Too cute slippers for those days you’re not feeling well, and just want to stay in your pjs, for Georgiana, who writes:
Like the majority of people who contact you, I am a writer who is interested in being published. Some years ago, I had a story published by Word Riot and was writing regularly for various financial publications. Unfortunately I became very ill.
What this means for me is that I am essentially bedbound. But what’s worse for the writing is I sometimes have aphasia. I may get stuck saying the same word over and over again. I might stutter on the same sound. I may say completely the wrong word. I do much better when I’m actually writing but I do say the wrong thing and sometimes I can’t figure out what I meant later.
I spent the next few years writing every day as I was afraid my words would desert me. I’ve written two scripts, three short novels, one adult novel, a YA novel and I’m well into a zombie YA novel that’s the darkest thing I’ve done, I think.
Having proven to myself that I can continue to write under suboptimal conditions I decided to find an agent. Because I can get easily confused I sent only one query letter last year. I wanted to do one query at a time to keep my head straight. I sent it on February 15, 2008. On March 16, 2008 she asked for a partial, which I promptly sent. August 31, 2008 she asked for a full, which I sent right away. As of today I have not had any response, despite status checks.
Unfortunately I need a very patient person to work with and now that I’ve read more of her tweets and her blog, I’m sure the agent I queried is not that person.
How in the world do you find an agent who would like to represent you, enjoys your work, and can deal with a somewhat fragile psyche and some brain damage? As well as the infrequent aphasia? And should this stuff be mentioned in the query letter? And finally, and I admit this is a very cruel thing for me to say, I was at Balticon and I heard an agent with such a screechy voice that he triggered a headache and I had to lie down in the courtyard. It’s like a joke with a bad punch line. What if I end up with a great agent and can’t talk to them? How ridiculous would that be? Finding an agent may not be the hardest thing in the world but if I found one who then fired me because I was a maudlin, wrong word saying mess I’d be extremely upset.
Thanks for your question, Georgiana. You’re in a difficult situation, no doubt about it, but it can be saved.
First of all, I assume you’ve written off the agent who hasn’t responded to you since last August. On behalf of my profession, I apologize. Moving forward, I can understand you only want to send to one agent at a time, but I fear for you that you’ll have to deal with the same sort of long delays as you’ve experienced in the past.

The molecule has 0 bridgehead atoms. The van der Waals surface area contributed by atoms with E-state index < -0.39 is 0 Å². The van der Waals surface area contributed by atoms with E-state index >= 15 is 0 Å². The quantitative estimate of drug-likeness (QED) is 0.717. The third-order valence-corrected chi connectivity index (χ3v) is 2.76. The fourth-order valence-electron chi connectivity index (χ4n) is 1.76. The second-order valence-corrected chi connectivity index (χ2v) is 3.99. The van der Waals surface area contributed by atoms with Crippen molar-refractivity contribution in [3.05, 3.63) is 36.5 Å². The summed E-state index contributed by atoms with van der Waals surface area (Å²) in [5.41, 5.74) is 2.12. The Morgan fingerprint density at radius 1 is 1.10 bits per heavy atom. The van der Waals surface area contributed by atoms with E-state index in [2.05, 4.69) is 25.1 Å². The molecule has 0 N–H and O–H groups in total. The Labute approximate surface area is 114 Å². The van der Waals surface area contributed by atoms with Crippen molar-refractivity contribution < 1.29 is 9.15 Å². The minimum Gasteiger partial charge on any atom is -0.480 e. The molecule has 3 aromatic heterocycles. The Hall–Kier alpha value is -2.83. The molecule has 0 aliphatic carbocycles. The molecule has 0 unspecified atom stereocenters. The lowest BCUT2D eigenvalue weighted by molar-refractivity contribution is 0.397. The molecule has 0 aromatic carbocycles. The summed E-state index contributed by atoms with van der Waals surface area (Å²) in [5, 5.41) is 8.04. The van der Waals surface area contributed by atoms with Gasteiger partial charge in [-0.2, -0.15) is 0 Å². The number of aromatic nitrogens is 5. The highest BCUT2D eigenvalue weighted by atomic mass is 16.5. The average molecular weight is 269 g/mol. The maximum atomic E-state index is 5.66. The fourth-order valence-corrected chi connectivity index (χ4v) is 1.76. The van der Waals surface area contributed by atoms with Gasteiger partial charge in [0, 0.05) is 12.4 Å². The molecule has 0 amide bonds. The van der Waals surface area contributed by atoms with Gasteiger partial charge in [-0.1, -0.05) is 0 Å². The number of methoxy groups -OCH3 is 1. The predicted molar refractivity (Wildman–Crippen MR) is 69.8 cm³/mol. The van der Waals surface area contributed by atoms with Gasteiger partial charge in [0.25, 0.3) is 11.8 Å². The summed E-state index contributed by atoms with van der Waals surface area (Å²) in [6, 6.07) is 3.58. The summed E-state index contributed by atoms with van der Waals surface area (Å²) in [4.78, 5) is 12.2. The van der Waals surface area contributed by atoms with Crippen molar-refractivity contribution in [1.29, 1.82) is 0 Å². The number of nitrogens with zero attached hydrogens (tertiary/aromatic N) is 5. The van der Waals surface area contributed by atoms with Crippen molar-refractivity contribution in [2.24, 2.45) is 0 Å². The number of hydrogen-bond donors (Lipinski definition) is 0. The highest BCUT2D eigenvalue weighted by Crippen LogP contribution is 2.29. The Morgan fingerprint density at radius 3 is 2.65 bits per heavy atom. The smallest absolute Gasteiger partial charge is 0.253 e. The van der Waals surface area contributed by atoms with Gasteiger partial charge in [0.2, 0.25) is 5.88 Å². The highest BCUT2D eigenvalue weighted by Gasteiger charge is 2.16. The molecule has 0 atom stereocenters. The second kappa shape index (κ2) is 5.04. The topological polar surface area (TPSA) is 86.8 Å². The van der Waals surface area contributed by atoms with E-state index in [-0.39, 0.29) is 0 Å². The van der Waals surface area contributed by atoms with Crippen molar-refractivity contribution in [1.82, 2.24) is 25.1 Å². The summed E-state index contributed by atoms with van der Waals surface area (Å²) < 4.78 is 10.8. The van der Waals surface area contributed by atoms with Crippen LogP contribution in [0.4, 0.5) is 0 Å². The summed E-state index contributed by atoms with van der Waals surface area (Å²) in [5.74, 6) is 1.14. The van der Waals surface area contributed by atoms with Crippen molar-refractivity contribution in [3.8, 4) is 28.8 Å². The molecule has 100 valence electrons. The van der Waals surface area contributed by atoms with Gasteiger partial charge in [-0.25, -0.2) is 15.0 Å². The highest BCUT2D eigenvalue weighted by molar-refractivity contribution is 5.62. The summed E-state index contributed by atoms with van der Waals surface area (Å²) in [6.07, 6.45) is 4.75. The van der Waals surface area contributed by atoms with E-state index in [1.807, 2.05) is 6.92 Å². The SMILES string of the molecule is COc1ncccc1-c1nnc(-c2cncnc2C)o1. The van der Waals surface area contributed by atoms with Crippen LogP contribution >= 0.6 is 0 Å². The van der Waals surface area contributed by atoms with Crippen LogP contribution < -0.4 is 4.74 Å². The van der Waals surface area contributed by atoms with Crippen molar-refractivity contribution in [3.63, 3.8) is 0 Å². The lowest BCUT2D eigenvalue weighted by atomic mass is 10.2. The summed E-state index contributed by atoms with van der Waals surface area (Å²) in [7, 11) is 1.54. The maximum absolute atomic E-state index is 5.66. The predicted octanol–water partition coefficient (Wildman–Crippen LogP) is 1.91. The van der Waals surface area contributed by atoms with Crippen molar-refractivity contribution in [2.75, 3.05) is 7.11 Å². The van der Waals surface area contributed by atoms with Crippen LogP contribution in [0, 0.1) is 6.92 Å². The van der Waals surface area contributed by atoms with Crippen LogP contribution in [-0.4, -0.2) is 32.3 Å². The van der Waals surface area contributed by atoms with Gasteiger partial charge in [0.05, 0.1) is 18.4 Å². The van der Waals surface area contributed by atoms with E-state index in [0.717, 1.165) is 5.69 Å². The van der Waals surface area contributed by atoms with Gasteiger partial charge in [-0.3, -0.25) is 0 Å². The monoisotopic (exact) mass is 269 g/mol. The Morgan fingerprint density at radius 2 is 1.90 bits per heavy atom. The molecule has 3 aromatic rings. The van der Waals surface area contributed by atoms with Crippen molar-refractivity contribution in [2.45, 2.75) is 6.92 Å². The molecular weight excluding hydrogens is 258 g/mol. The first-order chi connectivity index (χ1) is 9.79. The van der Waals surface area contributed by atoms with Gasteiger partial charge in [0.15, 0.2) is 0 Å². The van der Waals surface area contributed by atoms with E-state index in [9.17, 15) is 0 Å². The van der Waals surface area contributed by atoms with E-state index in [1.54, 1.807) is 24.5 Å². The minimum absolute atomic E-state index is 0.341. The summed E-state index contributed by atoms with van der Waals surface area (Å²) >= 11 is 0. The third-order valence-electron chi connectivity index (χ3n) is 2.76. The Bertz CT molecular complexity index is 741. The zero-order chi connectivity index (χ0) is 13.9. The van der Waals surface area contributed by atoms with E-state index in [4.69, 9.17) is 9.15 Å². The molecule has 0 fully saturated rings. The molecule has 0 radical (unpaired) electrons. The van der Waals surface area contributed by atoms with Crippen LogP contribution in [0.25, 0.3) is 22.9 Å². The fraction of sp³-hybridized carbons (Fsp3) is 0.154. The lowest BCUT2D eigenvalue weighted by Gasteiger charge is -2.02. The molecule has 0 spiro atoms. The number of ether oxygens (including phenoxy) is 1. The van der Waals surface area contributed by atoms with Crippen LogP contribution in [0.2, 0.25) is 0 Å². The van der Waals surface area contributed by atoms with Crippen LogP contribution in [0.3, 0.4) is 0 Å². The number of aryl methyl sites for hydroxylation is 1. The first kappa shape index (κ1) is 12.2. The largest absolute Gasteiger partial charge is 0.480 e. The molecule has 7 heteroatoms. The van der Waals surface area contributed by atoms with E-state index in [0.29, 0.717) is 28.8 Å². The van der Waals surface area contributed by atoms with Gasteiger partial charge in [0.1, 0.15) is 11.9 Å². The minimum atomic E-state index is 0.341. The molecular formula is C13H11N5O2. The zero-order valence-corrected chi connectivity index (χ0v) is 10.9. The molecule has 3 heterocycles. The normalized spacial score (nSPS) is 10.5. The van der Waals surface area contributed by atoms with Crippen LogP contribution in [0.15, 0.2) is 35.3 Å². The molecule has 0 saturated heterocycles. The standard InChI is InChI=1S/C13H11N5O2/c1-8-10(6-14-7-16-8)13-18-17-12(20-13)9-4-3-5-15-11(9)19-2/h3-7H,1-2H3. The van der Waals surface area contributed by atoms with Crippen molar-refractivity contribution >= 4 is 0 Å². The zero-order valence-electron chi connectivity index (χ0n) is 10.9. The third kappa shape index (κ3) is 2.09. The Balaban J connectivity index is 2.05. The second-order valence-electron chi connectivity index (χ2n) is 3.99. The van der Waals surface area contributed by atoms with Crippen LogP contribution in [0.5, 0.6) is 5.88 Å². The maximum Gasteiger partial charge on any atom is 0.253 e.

Would a clear submission chart help you? I recommend something like it for all authors, but I think it would be especially beneficial in your case. You want to make sure that all the details of your agent search are in one easy to understand place. Each week, perhaps, you could send out one query, note when and to whom you sent it, and when you get a response, you can go to your chart and note it, sending more material as necessary.
At this stage of the game, no one expects instant responses, so you can feel free to take the time you need to craft a response to an agent requesting material, maybe composing it one day, and rereading it the next day to make sure it says what you want to convey.
When should you tell an agent about your illness? I don’t think you need to mention it until you get someone interested in your work — that means they’ve read your full and like it, and want to continue talking to you. Then I would describe your special circumstances and see how they feel that would affect your career and their relationship with you. At that time, you can also see how you feel about working with them — if their voice is soothing or not so, if you feel you can work well with them.
I think in this day and age, in our technology-driven world, its amazing what can be done from our homes — and to take that to the extreme — from our beds if necessary. If you sell your book, your editor and publicity person will need to know the special circumstances of your physical limitations in terms of tours, interviews, etc., but that’s something to worry about down the line, and it CAN be worked with.
I don’t know if you know this, but Laura Hillenbrand, the New York Times bestselling author of Seabiscuit, has Chronic Fatigue Syndrome, and writes her books from bed, when she feels well enough to do so. (Here’s a link to a very personal essay — originally from The New Yorker — in which she discusses her illness.) It can be done — and very successfully, too. Good luck.